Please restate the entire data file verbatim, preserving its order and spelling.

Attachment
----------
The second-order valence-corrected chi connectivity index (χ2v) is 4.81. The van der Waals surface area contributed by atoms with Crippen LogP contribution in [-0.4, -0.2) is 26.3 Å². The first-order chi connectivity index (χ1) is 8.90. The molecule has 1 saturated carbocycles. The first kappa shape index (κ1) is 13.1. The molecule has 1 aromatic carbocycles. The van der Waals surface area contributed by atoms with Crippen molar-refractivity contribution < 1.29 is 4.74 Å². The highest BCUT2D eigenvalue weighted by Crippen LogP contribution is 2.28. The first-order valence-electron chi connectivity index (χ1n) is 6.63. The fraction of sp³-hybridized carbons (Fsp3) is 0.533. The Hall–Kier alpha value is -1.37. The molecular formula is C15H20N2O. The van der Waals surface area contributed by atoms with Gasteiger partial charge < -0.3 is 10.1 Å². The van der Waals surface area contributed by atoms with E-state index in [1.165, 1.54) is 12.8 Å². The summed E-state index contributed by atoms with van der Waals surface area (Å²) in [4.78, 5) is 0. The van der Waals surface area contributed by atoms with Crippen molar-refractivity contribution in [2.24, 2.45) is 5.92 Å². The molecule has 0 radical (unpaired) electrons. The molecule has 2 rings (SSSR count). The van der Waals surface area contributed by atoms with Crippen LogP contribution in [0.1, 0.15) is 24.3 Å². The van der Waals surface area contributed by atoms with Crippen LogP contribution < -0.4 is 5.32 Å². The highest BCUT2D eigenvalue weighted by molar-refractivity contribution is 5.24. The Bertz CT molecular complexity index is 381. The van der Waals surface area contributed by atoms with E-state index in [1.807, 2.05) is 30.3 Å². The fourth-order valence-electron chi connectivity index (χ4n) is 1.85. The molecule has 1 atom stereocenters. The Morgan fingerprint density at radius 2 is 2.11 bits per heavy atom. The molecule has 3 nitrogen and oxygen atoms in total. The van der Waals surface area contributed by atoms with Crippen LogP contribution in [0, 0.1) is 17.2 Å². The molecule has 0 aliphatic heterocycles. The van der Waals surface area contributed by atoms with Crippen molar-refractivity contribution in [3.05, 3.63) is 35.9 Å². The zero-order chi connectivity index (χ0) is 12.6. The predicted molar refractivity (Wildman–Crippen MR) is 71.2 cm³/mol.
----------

The second-order valence-corrected chi connectivity index (χ2v) is 4.81. The van der Waals surface area contributed by atoms with Crippen LogP contribution in [-0.4, -0.2) is 26.3 Å². The first-order chi connectivity index (χ1) is 8.90. The molecule has 1 saturated carbocycles. The first kappa shape index (κ1) is 13.1. The molecule has 1 aromatic carbocycles. The van der Waals surface area contributed by atoms with Crippen molar-refractivity contribution < 1.29 is 4.74 Å². The highest BCUT2D eigenvalue weighted by Crippen LogP contribution is 2.28. The first-order valence-electron chi connectivity index (χ1n) is 6.63. The fraction of sp³-hybridized carbons (Fsp3) is 0.533. The Hall–Kier alpha value is -1.37. The molecular formula is C15H20N2O. The van der Waals surface area contributed by atoms with Gasteiger partial charge < -0.3 is 10.1 Å². The van der Waals surface area contributed by atoms with E-state index in [1.165, 1.54) is 12.8 Å². The summed E-state index contributed by atoms with van der Waals surface area (Å²) in [4.78, 5) is 0. The van der Waals surface area contributed by atoms with Crippen molar-refractivity contribution in [2.24, 2.45) is 5.92 Å². The molecule has 0 radical (unpaired) electrons. The molecule has 2 rings (SSSR count). The van der Waals surface area contributed by atoms with Crippen LogP contribution in [0.1, 0.15) is 24.3 Å². The van der Waals surface area contributed by atoms with Crippen LogP contribution < -0.4 is 5.32 Å². The highest BCUT2D eigenvalue weighted by molar-refractivity contribution is 5.24. The Bertz CT molecular complexity index is 381. The van der Waals surface area contributed by atoms with E-state index in [1.807, 2.05) is 30.3 Å². The fourth-order valence-electron chi connectivity index (χ4n) is 1.85. The molecule has 1 atom stereocenters. The Morgan fingerprint density at radius 2 is 2.11 bits per heavy atom. The molecule has 3 nitrogen and oxygen atoms in total. The van der Waals surface area contributed by atoms with Crippen LogP contribution in [0, 0.1) is 17.2 Å². The molecule has 0 aliphatic heterocycles. The van der Waals surface area contributed by atoms with Crippen molar-refractivity contribution in [3.05, 3.63) is 35.9 Å². The zero-order chi connectivity index (χ0) is 12.6. The predicted molar refractivity (Wildman–Crippen MR) is 71.2 cm³/mol.